Oceanografic building. PHOTO: MARY ANN SIMPKINS.

Europe’s largest aquarium works jointly on beluga whales with the Vancouver Aquarium. Bioparc occupies another section of the riverbed. Congolese gorillas, Madagascan lemurs and Nile hippos are among the 150 different species roaming free in this strictly African zoo. The 1 p.m. bird show features eagles, vultures and wild boars. Valencia is the home of paella, thanks to rice established by the Moors. Rice paddies line the road south of the city en route to Albufera Lake. To irrigate the rice fields, Arabs closed the passage between two salt-water rivers creating Spain’s largest freshwater lake. Some of the original one-room houses of mud walls and straw ceilings still border the lake. Cruises run by Valencia Excursions double as birdwatching tours. From an open wood boat, we spotted herons that nest here. Afterwards, we walked to a bird-viewing area attracting some 35 species. Among them, to my surprise, were white flamingos. The tour ends at a fine sandy beach that extends 80 kilometres south from Valencia. Further down the coast, the sand is coarse, and rocks litter the water.

Paella cooking class. PHOTO: MARY ANN SIMPKINS.


Four-course lunch menus in restaurants often include a rice dish, usually paella. Restaurants specializing in paella pack the boardwalk of Arenas Beach. The most famous is La Pepica where Ernest Hemingway brought his bullfighting friends. I had a delicious rice dish made with squid ink, shrimp and other seafood. Or make your own at the School of Rice and Valencia Paella. In my class were another Canadian, and couples from the U.S. and Italy. The course began at the Central Market. Under a stained-glass dome and iron-vaulted beams are more food stalls than any other market in Europe. We bought spices and vegetables along with chicken and rabbit, the traditional ingredients first used by peasants. Some opted for a seafood version. At the school, we stood behind huge paella pans and followed the chef’s instructions. The five-hour session ends with appetizers, our own paella and wine. I made so much paella, I asked for a doggy bag.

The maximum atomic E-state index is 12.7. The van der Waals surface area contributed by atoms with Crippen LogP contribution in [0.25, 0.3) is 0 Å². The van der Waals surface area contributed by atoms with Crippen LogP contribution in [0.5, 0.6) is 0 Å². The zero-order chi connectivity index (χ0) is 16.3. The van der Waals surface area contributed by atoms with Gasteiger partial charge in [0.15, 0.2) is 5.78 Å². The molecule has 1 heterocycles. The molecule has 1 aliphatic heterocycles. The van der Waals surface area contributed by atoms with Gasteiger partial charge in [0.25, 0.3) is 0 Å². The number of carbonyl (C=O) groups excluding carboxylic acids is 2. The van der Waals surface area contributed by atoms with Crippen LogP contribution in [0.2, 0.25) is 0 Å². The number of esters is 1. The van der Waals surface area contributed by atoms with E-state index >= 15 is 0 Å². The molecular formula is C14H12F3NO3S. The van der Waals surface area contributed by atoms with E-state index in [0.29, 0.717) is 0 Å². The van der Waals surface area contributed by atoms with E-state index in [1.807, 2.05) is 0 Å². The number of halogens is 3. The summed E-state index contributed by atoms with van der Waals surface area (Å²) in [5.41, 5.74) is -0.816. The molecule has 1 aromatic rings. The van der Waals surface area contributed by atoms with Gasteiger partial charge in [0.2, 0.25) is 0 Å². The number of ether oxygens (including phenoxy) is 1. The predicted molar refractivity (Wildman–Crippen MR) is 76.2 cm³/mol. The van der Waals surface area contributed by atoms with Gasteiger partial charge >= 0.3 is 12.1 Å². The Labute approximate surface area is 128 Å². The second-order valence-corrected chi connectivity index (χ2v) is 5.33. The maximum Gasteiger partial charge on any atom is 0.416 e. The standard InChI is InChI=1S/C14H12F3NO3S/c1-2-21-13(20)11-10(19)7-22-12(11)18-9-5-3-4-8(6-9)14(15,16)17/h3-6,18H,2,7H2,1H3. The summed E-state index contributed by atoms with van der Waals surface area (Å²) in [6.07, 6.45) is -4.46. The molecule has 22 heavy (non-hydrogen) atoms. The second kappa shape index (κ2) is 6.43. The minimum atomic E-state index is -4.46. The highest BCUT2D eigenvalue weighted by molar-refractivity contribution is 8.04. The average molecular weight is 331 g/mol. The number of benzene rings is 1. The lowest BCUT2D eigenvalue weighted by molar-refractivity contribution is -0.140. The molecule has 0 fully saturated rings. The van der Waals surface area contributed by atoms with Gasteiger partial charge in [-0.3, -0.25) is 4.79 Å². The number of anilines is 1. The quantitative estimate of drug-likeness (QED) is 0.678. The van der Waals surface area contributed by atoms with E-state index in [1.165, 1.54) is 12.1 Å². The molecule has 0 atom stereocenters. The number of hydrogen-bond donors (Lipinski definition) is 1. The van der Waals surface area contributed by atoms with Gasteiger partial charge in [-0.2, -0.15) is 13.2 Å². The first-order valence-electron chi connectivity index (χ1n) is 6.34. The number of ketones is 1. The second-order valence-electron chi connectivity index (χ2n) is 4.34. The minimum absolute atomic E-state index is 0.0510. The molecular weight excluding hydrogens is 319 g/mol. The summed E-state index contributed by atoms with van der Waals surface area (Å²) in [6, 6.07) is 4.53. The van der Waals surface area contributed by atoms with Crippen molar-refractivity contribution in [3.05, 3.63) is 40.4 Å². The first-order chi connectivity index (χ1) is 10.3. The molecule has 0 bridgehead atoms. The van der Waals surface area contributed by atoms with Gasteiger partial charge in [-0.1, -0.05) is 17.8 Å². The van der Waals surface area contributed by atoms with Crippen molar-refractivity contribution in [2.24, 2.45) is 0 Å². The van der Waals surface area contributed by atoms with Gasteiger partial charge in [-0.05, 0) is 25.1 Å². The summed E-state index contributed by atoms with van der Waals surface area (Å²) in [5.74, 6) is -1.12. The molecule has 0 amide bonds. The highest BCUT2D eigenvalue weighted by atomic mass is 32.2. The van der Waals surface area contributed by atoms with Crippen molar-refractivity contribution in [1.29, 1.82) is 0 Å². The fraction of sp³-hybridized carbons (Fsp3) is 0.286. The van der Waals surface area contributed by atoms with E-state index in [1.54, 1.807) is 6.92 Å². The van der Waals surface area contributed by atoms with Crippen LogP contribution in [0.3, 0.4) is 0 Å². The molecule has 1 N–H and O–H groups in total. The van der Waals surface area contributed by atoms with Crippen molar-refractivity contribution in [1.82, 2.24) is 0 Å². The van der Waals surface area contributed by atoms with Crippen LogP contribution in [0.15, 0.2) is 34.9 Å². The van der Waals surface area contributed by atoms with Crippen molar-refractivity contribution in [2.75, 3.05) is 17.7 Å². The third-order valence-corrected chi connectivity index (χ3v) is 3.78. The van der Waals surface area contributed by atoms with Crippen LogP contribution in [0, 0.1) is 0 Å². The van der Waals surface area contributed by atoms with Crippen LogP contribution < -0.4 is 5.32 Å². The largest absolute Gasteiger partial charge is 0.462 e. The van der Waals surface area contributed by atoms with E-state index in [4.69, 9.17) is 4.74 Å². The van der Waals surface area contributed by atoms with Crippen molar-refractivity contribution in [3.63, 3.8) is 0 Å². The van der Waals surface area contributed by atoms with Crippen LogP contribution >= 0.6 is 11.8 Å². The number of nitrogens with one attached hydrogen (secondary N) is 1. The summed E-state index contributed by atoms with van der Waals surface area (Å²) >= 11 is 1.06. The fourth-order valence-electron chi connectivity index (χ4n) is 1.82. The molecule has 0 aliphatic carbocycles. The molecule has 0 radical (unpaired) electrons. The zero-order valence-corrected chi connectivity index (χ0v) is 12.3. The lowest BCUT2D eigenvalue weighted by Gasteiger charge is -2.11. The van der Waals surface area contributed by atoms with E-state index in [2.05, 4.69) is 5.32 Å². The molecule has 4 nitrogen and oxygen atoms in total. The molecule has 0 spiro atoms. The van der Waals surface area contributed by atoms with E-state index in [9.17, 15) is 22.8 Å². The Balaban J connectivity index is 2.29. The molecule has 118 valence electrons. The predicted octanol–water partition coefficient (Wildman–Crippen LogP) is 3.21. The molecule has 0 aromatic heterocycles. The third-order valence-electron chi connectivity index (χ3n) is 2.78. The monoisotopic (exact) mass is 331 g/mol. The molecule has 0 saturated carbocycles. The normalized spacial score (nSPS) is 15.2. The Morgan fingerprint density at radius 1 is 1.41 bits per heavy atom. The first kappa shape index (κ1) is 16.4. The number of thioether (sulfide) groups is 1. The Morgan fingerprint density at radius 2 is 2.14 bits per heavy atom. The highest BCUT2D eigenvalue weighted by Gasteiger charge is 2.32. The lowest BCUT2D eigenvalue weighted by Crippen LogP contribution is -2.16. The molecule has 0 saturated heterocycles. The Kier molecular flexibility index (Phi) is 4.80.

If you go